A few fields were seeded in mid- April when conditions were warm and dry, mostly on lighter soil types. Soybeans are very resilient to cool conditions early in the season but cold along with wet conditions will reduce stands. Research has shown that ultra early seeding does not necessarily yield more than timely planting. Most years, soybeans suffer little yield loss if planting can be achieved before May 20th. Good soil fertility is important to achieve high soybean yields. A 50 bu/ac crop will remove 40 lb/ac of P and 70lbs/ac of K in the grain, but in-season plant uptake of K is twice that amount. If soil test values are below 20 ppm for P and 120 ppm for K soybeans will respond well to a spring applied fertilizer. The lower the soil test the greater the likelihood of a yield gain from applied fertilizer. If soil tests are below 10 ppm for P and 100 ppm for K a response of 5 bu/ac or more can be expected from spring applied fertilizer. Broadcast fertilizer works equally well for soybeans compared to banding.
Minutes from Exeter/Simcoe Zoom meeting.
April 25, 2023
- Winter wheat stands continue to look excellent with stem counts being much higher than previous years (144 stems/sq ft). Temperatures have cooled over the last 10 days slowing the growth of the crop and field activities in general. Most fields have had at least one pass of nitrogen, with many opting to add sulphur as well. Those fields that have not yet seen a nitrogen or sulphur application are showing signs of yellowing. If the fields are fit, growers are encouraged to get their nitrogen and sulphur on those fields as soon as possible if they are showing signs of yellowing. In fields with very high stem counts, growers can afford to have some tillers drop off so they can wait until GS 32 to make those nitrogen applications.
- Chickweed pressure is heavy in some fields, even where a fall herbicide was applied. Chickweed is a species that dips into the arctic regions, so it will flower as long as temperatures are above 2 C and also thrives in shady environments, speaking to the challenge of managing this week. The mild winter and cooler spring are very conducive for growth. It was also noted that with the loss of glyphosate as a burndown component of edible beans, dandelion and chickweed pressure is higher in those fields. It was noted that fall weed control is the most important, what comes up with the winter wheat crop is what has the most yield impact. If possible, consider fall weed control in winter wheat.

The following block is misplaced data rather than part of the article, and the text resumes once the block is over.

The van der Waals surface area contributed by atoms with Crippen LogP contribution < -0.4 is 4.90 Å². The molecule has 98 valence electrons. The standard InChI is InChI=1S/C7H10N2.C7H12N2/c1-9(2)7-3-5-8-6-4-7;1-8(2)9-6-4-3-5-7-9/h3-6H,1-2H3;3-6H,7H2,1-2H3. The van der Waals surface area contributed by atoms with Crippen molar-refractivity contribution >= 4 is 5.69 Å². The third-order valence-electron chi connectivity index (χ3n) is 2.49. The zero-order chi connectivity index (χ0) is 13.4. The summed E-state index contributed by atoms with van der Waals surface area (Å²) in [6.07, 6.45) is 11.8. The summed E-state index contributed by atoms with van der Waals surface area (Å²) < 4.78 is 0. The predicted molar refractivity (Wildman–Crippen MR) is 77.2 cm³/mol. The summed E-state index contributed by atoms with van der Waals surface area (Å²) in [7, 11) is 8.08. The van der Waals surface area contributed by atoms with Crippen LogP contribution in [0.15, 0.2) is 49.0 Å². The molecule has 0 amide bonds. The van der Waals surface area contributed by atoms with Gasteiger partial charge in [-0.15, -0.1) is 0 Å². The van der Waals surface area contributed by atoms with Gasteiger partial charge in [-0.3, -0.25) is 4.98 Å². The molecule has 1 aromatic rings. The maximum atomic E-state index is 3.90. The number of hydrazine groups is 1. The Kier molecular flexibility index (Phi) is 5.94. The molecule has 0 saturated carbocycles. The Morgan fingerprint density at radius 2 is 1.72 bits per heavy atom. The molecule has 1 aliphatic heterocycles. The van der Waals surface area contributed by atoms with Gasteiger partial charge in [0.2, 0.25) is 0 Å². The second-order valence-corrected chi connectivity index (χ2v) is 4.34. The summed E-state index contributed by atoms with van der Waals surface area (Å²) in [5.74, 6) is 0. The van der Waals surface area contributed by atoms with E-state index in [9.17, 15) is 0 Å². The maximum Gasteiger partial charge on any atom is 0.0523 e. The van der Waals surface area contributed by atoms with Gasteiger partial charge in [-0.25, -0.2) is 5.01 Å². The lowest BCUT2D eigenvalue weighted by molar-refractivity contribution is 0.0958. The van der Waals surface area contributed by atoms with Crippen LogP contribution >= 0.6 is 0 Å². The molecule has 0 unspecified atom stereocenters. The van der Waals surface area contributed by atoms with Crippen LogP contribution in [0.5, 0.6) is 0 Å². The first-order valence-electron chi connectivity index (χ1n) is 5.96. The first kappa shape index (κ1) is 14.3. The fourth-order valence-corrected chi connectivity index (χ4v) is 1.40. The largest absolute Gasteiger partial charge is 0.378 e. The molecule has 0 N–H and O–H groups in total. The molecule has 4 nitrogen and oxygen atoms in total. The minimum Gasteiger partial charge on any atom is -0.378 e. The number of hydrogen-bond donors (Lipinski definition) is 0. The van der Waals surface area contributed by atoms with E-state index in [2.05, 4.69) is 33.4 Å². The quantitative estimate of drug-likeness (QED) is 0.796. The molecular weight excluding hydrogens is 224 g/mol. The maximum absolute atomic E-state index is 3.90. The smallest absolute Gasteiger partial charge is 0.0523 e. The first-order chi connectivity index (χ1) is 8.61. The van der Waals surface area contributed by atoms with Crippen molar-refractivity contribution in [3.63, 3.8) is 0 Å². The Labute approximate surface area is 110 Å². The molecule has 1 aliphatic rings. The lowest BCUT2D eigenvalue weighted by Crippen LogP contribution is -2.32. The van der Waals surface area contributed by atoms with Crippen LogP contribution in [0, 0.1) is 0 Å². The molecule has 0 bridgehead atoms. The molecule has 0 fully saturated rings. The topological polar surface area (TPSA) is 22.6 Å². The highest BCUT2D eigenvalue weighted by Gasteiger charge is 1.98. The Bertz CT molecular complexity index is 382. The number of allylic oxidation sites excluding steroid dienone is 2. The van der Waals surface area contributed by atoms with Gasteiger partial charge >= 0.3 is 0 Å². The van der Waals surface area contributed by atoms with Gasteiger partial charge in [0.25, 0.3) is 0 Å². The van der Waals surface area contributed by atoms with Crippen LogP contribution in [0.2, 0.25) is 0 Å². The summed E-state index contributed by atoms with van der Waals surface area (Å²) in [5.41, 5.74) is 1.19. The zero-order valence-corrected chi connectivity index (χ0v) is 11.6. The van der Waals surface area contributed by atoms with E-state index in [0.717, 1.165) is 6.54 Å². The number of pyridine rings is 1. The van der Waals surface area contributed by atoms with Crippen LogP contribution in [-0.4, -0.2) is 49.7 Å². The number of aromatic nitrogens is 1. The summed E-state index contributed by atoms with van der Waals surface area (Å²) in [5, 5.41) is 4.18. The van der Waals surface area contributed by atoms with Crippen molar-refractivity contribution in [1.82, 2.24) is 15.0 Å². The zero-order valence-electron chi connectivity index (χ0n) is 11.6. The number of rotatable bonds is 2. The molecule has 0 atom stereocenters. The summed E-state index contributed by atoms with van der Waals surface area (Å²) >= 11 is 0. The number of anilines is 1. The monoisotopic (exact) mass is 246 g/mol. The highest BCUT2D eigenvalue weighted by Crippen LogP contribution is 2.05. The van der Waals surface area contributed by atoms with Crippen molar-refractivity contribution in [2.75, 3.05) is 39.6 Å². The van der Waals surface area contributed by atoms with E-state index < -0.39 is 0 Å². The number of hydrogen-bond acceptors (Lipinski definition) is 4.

- The weed management strategy at this point is to look at what is in your field and if it is dominated by winter annuals, they need to be sprayed as soon as possible. There are not a lot of annuals to speak of to date so there is less concern for dealing with those.
- Red clover underseeded to winter wheat is not yet at the 1st trifoliate stage making it challenging for those who want to apply Buctril M. However, the goal is to control the weeds and while there may be more injury if applied before the 1st trifoliate, red clover comes out of it well and weed stage should be prioritized.
- With the high stem count and early planted fields, growers are considering PGR applications. However, with the cool temperatures and rain in the forecast there were questions about timing and when it is safe to apply. The optimum time for PGR application is GS 30-32. If this window is targeted there is a greater thickening of the base of the stem in addition to shortening of the plant. It was noted that Moddus could be applied in temperatures as cold as 0 C so they could be applied later this week. It was noted that with the cooler temperatures the wheat crop has slowed down its growth so there is still a good window of opportunity to make these applications in the optimum window. It takes about 100 GDDs to get from one stage to the next. It was also noted that the more products in the tank, the greater risk for injury so if disease pressure is low, and weeds are not a concern, apply the PGR alone to reduce risk.